Unfortunately, it is possible to encounter clear air turbulence at any time during the flight.
When a pilot is taken by surprise, and an aircraft is suddenly and violently tossed about by clear air turbulence, it can send items such as any unsecured carry-ons, carts, and even passengers or crew members tumbling. This unexpected chaos is more likely to be dangerous and cause potential injury when flying above 10,000 feet where passengers are unbuckled.
Unfortunately, this situation has happened all too frequently. Dozens of passengers and flight attendants are injured in this way every year on U.S.-operated airlines; there may be an even higher rate of injury than official statistics show because many incidents likely go unreported.
How high-resolution geospatial weather information can help
As we have mentioned, clear air turbulence is notoriously difficult to observe. It can be even more challenging when clear air turbulence exists only on a small scale; satellite observations can help monitor larger-scale features or conditions that may lead to clear air turbulence.
For example, high-resolution geospatial satellite imagery can reveal the existence of weather features such as specific wave or water vapor patterns that may indicate a potential turbulence hazard. When combined with other observational systems, high-resolution geospatial weather information can help identify and give early warning to the presence of clear air turbulence.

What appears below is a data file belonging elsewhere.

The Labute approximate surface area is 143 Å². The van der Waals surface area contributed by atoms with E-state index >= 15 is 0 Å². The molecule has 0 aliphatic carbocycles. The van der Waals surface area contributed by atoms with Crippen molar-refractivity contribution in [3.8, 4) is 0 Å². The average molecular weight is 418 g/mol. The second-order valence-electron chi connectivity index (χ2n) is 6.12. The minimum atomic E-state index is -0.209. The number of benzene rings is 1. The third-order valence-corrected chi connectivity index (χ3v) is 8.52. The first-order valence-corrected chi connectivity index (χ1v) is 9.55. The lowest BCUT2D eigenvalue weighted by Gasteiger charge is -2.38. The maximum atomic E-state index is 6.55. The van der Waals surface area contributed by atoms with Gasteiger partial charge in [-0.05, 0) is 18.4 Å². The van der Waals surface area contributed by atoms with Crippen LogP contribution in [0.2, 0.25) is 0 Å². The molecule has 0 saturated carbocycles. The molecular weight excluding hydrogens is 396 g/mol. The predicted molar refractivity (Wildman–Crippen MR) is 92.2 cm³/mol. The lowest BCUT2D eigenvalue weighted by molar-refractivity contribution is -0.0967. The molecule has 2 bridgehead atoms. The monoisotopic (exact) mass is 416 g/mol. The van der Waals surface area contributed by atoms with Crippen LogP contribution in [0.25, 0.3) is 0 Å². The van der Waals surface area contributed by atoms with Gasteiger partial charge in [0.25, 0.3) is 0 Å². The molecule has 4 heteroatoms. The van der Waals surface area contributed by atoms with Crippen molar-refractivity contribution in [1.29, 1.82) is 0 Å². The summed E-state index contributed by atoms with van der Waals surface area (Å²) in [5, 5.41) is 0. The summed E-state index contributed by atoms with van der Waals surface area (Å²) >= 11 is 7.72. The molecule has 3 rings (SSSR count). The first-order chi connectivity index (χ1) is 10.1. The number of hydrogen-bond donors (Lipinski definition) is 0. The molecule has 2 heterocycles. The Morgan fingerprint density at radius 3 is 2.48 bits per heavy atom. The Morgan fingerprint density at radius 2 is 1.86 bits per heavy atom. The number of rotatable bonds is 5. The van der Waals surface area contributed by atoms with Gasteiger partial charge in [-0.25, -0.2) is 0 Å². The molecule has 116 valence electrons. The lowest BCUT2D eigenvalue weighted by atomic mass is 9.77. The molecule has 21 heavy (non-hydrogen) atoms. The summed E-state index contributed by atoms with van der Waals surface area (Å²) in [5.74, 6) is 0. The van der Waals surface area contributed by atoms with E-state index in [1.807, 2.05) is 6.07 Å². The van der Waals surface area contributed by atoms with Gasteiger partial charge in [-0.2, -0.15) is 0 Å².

The onboard instrument is capable of detecting clear air turbulence from approximately 10 miles away, thus giving the pilot about a 70-second warning at cruising speed. JAXA claims this can “halve aircraft accidents caused by clear air turbulence.”
The goal is for this technology to be further enhanced to make the onboard device smaller; it currently weighs over 180 pounds. The clear air turbulence can be detected from a greater distance, giving the pilots and crew enough time to react.
Flight alert routing
Turbulence forecasts help pilots fly smarter and safer.
The enhanced flight hazards model from DTN offers full, state-of-the-art Eddy Dissipation Rate (EDR) turbulence forecasts and an integrated view of the three types of turbulence: boundary layer, mountain wave, and clear air. Specific EDR values can be applied to your aircraft’s airframe-specific thresholds. They are specific to 22 flight levels, from FL010 to FL530.
DTN offers Flight Route Alerting as an additional service to help you quickly and easily determine if the weather will impact your flights. It supports safer operations, better planning, and in-flight alerts. This allows your pilots to make changes on route.
When it comes to your flights, you need to determine whether weather and turbulence will be an issue. You can get your passengers home safely using expert expertise from DTN’s 35 years of experience as an industry leader.
More importantly, Flight Route Alerting does more than make you aware of the dangers you face. During your flight, it continuously monitors its status and the status of up to 25 additional locations.
Knowledge is power, and Flight Route Alerting gives you the knowledge and power over your flight until the flight is completed or canceled.
This combination of observations and forecasts allows you to have the best possible strategy for facing the challenge of clear air turbulence.